AMARILLO, Texas (KAMR/KCIT) – Amarillo residents got the chance to participate in Tuesday’s Primary Election, casting their vote for various federal, state and local races.
Tuesday’s results saw Texas Gov. Greg Abbott winning the Republican gubernatorial primary, ultimately facing the Democratic primary winner Beto O’Rourke in the November general election. Midland Republican Kevin Sparks also won the Republican primary for the District 31 State Senate race, with Sparks ultimately taking the position without any challengers.
MyHighPlains.com spoke with election officials from both Potter and Randall counties about Tuesday’s results and how it will impact elections later this year.
March Primary Turnout
Melynn Huntley, the Potter County Elections Administrator, told MyHighPlains.com that Tuesday’s Election Day totals were “totally out of character” for the county. According to previous reports, 4,251 Potter County residents were reported as individuals who voted early.
“We’ve been seeing anywhere from half to two-thirds of the people vote early,” Huntley said. “So, Election Day is kind of just been a mop-up day. Yesterday, we exceeded our early voting numbers by a good number, a relatively good number. The only thing that I can attribute that to is we finally had a pretty day.”
According to unofficial results, 9,495 people voted in Potter County of the 57,007 registered voters, accounting for around 16.66% overall turnout. Here’s how the turnout was for each voting location in Potter County:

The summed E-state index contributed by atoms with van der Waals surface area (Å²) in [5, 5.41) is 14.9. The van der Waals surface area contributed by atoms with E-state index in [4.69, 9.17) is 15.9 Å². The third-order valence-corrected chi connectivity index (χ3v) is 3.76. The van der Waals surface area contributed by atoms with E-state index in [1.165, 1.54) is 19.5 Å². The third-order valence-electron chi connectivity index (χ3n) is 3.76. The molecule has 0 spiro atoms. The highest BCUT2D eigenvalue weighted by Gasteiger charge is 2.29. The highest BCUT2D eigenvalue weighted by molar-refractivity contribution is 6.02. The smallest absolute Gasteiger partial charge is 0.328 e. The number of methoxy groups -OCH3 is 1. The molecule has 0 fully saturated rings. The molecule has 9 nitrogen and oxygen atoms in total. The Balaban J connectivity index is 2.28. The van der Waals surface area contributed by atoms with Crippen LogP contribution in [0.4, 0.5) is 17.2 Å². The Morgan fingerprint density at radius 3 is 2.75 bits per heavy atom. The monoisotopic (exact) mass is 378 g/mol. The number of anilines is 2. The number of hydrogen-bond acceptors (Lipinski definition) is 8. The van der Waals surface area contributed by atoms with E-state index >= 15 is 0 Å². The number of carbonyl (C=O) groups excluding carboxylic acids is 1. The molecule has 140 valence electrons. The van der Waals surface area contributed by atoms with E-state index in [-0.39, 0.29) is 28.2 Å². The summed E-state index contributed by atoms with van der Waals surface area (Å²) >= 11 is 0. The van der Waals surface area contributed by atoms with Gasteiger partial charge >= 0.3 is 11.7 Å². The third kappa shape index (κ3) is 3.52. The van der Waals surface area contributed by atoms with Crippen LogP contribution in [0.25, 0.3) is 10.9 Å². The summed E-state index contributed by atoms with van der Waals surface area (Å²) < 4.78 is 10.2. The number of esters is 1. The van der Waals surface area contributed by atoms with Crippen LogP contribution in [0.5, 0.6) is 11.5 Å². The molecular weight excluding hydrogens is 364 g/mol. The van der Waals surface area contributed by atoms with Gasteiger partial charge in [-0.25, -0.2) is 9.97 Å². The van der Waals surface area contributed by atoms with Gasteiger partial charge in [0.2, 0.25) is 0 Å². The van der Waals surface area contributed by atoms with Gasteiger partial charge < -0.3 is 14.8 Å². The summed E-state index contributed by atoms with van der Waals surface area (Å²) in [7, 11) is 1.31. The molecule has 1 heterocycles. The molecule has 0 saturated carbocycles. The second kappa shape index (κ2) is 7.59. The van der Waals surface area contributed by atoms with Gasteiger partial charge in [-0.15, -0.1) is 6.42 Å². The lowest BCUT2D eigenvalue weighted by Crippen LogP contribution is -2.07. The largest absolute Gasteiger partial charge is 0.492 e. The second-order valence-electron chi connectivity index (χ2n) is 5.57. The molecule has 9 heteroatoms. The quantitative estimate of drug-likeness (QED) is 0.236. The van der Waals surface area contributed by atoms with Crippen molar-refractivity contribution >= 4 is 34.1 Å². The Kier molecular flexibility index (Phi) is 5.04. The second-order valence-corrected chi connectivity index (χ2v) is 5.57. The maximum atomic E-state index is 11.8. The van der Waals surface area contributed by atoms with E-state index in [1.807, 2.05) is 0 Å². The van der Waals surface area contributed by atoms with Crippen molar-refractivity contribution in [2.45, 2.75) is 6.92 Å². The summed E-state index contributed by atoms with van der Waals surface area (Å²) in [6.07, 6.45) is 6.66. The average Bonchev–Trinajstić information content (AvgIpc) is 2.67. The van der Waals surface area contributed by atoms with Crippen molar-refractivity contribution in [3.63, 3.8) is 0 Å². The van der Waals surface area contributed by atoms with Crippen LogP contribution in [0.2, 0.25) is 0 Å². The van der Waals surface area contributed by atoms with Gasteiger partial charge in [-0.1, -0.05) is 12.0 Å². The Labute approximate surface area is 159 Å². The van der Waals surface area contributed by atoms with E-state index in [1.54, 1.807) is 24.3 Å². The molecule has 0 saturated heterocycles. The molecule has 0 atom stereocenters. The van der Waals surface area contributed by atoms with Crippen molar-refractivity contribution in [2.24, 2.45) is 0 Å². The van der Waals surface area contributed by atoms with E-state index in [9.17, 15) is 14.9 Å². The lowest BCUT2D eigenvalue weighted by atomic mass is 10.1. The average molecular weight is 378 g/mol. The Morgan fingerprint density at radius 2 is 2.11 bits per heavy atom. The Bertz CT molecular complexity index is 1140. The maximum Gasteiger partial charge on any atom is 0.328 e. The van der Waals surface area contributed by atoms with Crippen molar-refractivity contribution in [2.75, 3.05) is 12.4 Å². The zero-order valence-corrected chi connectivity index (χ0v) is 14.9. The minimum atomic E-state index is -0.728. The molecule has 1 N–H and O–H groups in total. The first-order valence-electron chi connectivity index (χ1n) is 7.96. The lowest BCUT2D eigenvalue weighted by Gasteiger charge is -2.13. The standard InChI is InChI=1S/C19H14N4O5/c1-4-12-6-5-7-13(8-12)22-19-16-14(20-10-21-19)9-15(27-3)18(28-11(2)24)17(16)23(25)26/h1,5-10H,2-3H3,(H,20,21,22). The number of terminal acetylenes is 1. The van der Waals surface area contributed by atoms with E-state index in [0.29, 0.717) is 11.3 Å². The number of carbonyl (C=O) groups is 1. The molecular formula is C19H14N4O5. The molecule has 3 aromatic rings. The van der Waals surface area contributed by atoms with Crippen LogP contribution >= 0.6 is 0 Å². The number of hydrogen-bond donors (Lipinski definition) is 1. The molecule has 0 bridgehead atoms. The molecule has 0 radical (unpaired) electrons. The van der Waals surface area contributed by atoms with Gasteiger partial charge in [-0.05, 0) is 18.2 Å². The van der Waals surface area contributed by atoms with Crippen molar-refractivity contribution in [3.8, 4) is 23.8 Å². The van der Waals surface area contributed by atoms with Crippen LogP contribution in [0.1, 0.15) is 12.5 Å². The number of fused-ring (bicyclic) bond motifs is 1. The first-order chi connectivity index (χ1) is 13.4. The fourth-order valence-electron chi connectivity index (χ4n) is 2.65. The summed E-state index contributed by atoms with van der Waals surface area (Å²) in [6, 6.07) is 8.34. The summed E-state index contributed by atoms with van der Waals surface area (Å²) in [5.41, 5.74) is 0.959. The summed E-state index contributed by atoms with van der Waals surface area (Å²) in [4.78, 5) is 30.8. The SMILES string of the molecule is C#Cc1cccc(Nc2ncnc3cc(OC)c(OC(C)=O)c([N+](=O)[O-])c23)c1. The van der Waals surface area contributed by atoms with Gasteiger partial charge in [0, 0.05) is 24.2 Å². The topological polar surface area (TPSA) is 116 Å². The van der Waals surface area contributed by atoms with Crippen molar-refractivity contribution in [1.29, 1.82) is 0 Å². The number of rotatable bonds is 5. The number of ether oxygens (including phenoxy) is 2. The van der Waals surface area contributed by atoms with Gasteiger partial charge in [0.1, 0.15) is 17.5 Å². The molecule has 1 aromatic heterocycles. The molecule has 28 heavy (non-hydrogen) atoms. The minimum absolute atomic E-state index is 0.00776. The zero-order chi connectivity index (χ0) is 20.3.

- Amarillo Auto Supply and Off Road – 92
- Bushland Fire Station No. 1 – 328
- Casey Carpet One – 663
- Chaparral Hills Church – 319
- Cornerstone Outreach – 244
- Diversity Church (formerly Lighthouse Baptist Church) – 257
- Don Harrington Discovery Center – 167
- Highland Park ISD Administration Building – 75
- Hillside Christian Church NW – 901
- Kids, Inc.- 199
- Pride Home Center – 233
- Santa Fe Building – 476
- Trinity Baptist Church – 277
- United Citizens Forum – 101
- Valle de Oro Fire Station – 48
- Wesley Community Center – 56
Shannon Lackey, the Randall County Elections Administrator, said that Election Day voting was a little more normal. According to previous reports, 9,836 Randall County residents were reported as individuals who voted early.
“Actually, just on a whim, my husband said to me the night before, how many people do you think will vote on Election Day? I said ‘oh, I don’t know, 7,000?’” Lackey said. “Well, we got over 8,000. That’s just based off of nothing more than a gut feeling. So, we did get a little bit more than what I had originally anticipated.”
According to unofficial results, 19,798 people voted in Potter County of the 93,828 registered voters, accounting for around 21.1% overall turnout. Here’s how the turnout was for each voting location in Randall County:
- Arena of Life Church – 337
- Comanche Trail Church of Christ – 633
- Randall County Justice Center – 929
- Ascension Academy – 83
- Southwest Church of Christ – 273
- Redeemer Christian Church – 515
- Southwest Branch Library – 1,252
- Freedom Fellowship Church – 240
- Journey Church – 105
- Arden Road Baptist – 729
- Central Baptist Church – 305
- Oasis Southwest Baptist Church – 277
- Randall County Annex – 1,563
- The Summit – 376
- Coulter Road Baptist Church – 444
- Texas Panhandle War Memorial Center – 256
After the results came in throughout the region and throughout the state, numerous races in Tuesday’s primary election resulted in a runoff. According to reports from MyHighPlains.com, this included the Republican District Judge for the 47th Judicial District race, numerous Randall County Commissioners races as well as the Democratic primary race for the precinct four spot on the Potter County Commissioners’ Court.